This year marks 100 years of insulin, a discovery that has save millions of lives by transforming diabetes from certain death to a chronic condition. The field has come so far since 1921 with knowledge of importance of glycemic control, advances in insulin delivery models, diabetes technology, and type 1 diabetes prevention research. I can only imagine what the next 100 years will bring.
Our members have greatly contributed to the advances we see today in diabetes prevention and treatment and are at the forefront of breaking research, including advances in CGM technology, research into beta cell transplants, and a diabetes medication derived from Gila monster venom. Over 26 million people benefit from these therapeutic advances today and many are enjoying lives free from diabetes’ most severe complications.
The field has come so far since 1921 with knowledge of importance of glycemic control, advances in insulin delivery models, diabetes technology, and type 1 diabetes prevention research. I can only imagine what the next 100 years will bring.
We’re commemorating the discovery with a year-long initiative highlighting insulin’s past, present, and future. Our virtual events this fall include a webinar on health disparities in diabetes, a patient roundtable, and a November event during Diabetes Awareness Month to discuss what the next 100 years of insulin will look like.
During our health disparities webinar, our experts will cover the historical and present-day racial and socio-economic barriers to diabetes care and where the gaps are for underrepresented minority communities. Attendees will learn about strategies to work towards equity in healthcare through interventions in education, practices, and policies. Our experts will discuss solutions, including access to affordable insulin and insurance and the need for more training among healthcare providers.
We are holding a patient roundtable moderated by Endocrine News to share insights into a day in the life of a person with diabetes. The discussion features a panel of patients — one who has been on insulin for many years and a young adult patient to discuss the transition from pediatric to adult care — along with clinicians who have developed strong patient-provider relationships to deliver the best care possible.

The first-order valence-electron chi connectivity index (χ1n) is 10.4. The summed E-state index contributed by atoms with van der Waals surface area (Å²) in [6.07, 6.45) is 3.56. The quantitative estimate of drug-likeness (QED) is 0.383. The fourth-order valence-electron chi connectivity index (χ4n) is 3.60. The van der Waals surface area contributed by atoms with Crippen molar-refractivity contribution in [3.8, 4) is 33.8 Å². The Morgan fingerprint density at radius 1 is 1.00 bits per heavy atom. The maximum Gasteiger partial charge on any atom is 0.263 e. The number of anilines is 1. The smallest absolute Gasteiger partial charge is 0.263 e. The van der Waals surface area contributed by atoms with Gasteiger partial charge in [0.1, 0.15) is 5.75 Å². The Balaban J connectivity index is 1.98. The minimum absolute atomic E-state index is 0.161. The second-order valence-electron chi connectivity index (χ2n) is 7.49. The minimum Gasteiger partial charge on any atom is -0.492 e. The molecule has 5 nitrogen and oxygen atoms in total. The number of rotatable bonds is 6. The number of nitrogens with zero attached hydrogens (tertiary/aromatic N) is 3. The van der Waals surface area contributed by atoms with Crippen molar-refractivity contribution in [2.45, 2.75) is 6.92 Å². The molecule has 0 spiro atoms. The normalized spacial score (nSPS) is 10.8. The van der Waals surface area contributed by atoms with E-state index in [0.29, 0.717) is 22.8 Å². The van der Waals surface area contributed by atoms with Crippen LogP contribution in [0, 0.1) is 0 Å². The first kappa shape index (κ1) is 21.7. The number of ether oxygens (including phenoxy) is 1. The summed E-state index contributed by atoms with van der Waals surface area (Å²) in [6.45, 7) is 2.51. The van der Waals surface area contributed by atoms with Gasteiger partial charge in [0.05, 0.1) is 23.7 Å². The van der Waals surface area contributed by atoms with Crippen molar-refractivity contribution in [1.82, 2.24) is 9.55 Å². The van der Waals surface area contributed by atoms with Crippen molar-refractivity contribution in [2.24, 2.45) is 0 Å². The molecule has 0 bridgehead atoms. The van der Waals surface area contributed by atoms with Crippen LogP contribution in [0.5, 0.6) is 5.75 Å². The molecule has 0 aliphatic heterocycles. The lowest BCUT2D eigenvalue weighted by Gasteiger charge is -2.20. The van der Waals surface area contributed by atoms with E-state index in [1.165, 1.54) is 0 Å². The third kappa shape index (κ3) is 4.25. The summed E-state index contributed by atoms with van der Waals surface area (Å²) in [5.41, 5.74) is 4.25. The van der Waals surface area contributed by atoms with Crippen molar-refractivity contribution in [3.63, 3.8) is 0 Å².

I am most excited about our November event on the future of insulin as diabetes technology is close to my heart. Top researchers and clinicians are coming together to discuss the technology and therapies that will transform the field over the next 100 years. Research into robots that would automate routine tasks and free up clinicians’ time, next-generation glucagon, and weekly insulin injections are just a few of the innovative topics being discussed. Our goal is to help both patients and clinicians see what the future of insulin and delivery technology will be to ensure they are as prepared as possible for this ever-changing landscape.
Our goal is to help both patients and clinicians see what the future of insulin and delivery technology will be to ensure they are as prepared as possible for this ever-changing landscape.
I encourage everyone to join us in celebrating this important milestone for our Society and the field of endocrinology. Let us know how you are celebrating and visit www.endocrine.org/insulin100 for more insulin-related resources for you and your patients. We look forward to seeing you all in the fall and are honored to be a part of this celebration!